Learn about breast reconstruction surgeries after breast cancer

By Jill Murphy, MD, plastic surgeon at UPMC Altoona Plastic Surgery

Women facing a breast cancer diagnosis or those who have already been treated for the disease have options when it comes to breast reconstruction.

A number of surgical breast procedures are available, but finding the right one can be a daunting task. Below is a brief overview of some of the most common types of breast reconstruction surgery.

To learn more about this topic, or to schedule an appointment, contact UPMC Altoona Plastic Surgery or call (814) 947-5030.

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Types of Breast Reconstruction Surgeryhttps://pages.upmc.com/Altoona-Plastic-Surgery-b

Oncoplastic breast reconstruction

  • Oncoplastic breast reconstruction involves rearranging breast tissue after the breast cancer has been removed.
  • Women who are good candidates for oncoplastic breast reconstruction have large breasts and small tumors.
  • Rather than choosing a mastectomy to remove all breast tissue, they choose a lumpectomy, which involves removing the tumor and some surrounding normal breast tissue. Women who choose lumpectomy will also need radiation therapy.
  • Rearrangement of the tissue frequently involves doing a breast reduction or breast lift after the tumor has been removed. The healthy breast is often reduced or lifted as well so that the two sides match.

RELATED: Coping with Emotions After Mastectomy

Breast reconstruction with implants

  • Breast reconstruction with implants is done after a mastectomy. Most often it involves two surgeries.
  • One procedure is done at the same time as the mastectomy. A tissue expander, which can be thought of as a medical balloon, is placed beneath the mastectomy skin.
  • Over the course of three months or less, the expander is inflated by inserting a small needle into the port on the expander.
  • Once a woman breast size is what she wants to be, surgery is scheduled to remove the tissue expander and replace it with a long-term breast implant (most often silicone). The new breast size chosen may be bigger or smaller than the woman’s original breast size.
  • In some circumstances, the long-term implant rather than a tissue expander may be placed at the time of the mastectomy. This makes a second surgery to remove the tissue expander unnecessary.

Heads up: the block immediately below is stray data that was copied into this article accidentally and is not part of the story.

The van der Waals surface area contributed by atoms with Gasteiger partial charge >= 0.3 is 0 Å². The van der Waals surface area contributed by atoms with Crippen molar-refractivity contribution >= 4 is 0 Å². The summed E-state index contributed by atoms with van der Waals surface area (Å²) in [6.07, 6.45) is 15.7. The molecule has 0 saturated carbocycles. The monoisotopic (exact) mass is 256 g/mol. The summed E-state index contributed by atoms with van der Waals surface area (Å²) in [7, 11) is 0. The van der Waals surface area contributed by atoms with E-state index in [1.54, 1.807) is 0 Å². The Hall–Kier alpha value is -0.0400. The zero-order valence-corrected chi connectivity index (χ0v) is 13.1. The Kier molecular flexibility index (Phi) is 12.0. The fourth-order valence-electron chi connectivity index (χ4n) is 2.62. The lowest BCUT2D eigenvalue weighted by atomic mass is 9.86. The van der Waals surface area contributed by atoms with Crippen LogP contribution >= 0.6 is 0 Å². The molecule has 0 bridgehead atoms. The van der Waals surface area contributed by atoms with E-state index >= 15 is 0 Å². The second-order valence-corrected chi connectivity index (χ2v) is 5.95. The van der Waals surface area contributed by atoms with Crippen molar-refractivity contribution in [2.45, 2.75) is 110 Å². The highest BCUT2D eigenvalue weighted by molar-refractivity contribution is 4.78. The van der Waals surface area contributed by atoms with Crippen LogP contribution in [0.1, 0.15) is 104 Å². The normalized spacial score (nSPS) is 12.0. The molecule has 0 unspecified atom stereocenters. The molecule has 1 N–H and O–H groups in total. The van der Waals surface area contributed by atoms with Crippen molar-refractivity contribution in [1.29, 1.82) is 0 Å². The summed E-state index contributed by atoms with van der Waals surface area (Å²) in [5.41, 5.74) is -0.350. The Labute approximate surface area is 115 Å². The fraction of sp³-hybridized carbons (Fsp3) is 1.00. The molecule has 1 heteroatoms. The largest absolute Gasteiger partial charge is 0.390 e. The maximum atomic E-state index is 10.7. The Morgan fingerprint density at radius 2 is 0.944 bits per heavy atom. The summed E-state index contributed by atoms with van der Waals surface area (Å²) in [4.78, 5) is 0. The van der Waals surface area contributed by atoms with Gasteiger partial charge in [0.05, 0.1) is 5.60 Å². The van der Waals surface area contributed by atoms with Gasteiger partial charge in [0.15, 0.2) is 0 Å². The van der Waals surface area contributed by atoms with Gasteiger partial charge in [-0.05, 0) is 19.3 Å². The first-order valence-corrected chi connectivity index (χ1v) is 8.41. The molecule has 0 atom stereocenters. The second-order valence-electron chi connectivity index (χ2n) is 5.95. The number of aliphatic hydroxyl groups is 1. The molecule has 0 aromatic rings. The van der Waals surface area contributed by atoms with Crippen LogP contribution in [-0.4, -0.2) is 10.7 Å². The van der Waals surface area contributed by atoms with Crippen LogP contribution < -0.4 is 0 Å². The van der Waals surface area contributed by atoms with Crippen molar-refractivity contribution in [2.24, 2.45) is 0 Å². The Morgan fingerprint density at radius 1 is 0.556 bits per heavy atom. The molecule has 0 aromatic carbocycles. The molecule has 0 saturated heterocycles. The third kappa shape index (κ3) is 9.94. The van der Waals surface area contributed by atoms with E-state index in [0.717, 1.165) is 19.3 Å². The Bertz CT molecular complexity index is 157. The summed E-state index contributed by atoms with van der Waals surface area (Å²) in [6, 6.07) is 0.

• For women who have small- to medium-sized breasts who don’t want to be larger, this may be an option.

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Autologous breast reconstruction

  • Autologous breast reconstruction involves harvesting fat and skin from another part of the body — most commonly the abdomen — and using it to reconstruct the breast(s) after mastectomy..
  • The skin, which is normally discarded during a tummy tuck, can be used to reconstruct the breast(s). Other possible donor sites include the middle thighs, the buttocks, the back, and various other areas. This type of surgery usually involves a longer hospital stay than implant or oncoplastic reconstruction.
  • It is a good option for women who will need radiation therapy or don’t want an implant in their body.

Finding the Option That’s Best for You

Breast reconstruction can be done at the same time as a mastectomy/lumpectomy or it can be done months or even years later.

When breast reconstruction occurs at a different time than the mastectomy/lumpectomy, it is called delayed reconstruction. Insurance pays for both types of breast reconstruction, plenty of evidence shows that women who undergo breast reconstruction have a better quality of life after breast cancer treatment than women who do not.

Dr. Jill Murphy

Dr. Jill Murphy

If you or a loved one are faced with breast cancer and are deciding on treatment options, or have already been treated for breast cancer, remember that breast reconstruction is an important part of breast cancer treatment.

To learn more about this topic, or to schedule an appointment, contact us at UPMC Altoona Plastic Surgery or call (814) 947-5030.

RELATED: Coping with Breast Cancer Under 40

Editor's Note: This article was originally published on , and was last reviewed on .

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